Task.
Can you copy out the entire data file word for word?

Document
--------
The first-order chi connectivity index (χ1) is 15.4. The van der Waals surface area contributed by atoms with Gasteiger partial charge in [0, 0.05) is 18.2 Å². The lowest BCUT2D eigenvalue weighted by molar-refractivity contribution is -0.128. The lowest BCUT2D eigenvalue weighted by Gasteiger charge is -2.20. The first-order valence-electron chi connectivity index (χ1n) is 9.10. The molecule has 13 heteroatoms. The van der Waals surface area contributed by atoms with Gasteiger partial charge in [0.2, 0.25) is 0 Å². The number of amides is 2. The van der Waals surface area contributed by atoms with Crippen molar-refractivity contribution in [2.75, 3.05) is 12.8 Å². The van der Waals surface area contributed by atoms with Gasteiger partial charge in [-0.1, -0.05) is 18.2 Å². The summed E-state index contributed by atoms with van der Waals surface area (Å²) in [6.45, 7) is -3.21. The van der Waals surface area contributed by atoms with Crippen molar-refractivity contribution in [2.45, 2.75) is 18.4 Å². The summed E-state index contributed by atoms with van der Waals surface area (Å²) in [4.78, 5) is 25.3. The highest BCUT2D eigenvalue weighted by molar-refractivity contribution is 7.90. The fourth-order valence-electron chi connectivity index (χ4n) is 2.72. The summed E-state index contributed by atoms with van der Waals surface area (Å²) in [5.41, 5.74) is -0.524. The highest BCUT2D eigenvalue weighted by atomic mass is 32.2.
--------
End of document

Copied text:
The first-order chi connectivity index (χ1) is 15.4. The van der Waals surface area contributed by atoms with Gasteiger partial charge in [0, 0.05) is 18.2 Å². The lowest BCUT2D eigenvalue weighted by molar-refractivity contribution is -0.128. The lowest BCUT2D eigenvalue weighted by Gasteiger charge is -2.20. The first-order valence-electron chi connectivity index (χ1n) is 9.10. The molecule has 13 heteroatoms. The van der Waals surface area contributed by atoms with Gasteiger partial charge in [0.2, 0.25) is 0 Å². The number of amides is 2. The van der Waals surface area contributed by atoms with Crippen molar-refractivity contribution in [2.75, 3.05) is 12.8 Å². The van der Waals surface area contributed by atoms with Gasteiger partial charge in [-0.1, -0.05) is 18.2 Å². The summed E-state index contributed by atoms with van der Waals surface area (Å²) in [6.45, 7) is -3.21. The van der Waals surface area contributed by atoms with Crippen molar-refractivity contribution in [2.45, 2.75) is 18.4 Å². The summed E-state index contributed by atoms with van der Waals surface area (Å²) in [4.78, 5) is 25.3. The highest BCUT2D eigenvalue weighted by molar-refractivity contribution is 7.90. The fourth-order valence-electron chi connectivity index (χ4n) is 2.72. The summed E-state index contributed by atoms with van der Waals surface area (Å²) in [5.41, 5.74) is -0.524. The highest BCUT2D eigenvalue weighted by atomic mass is 32.2.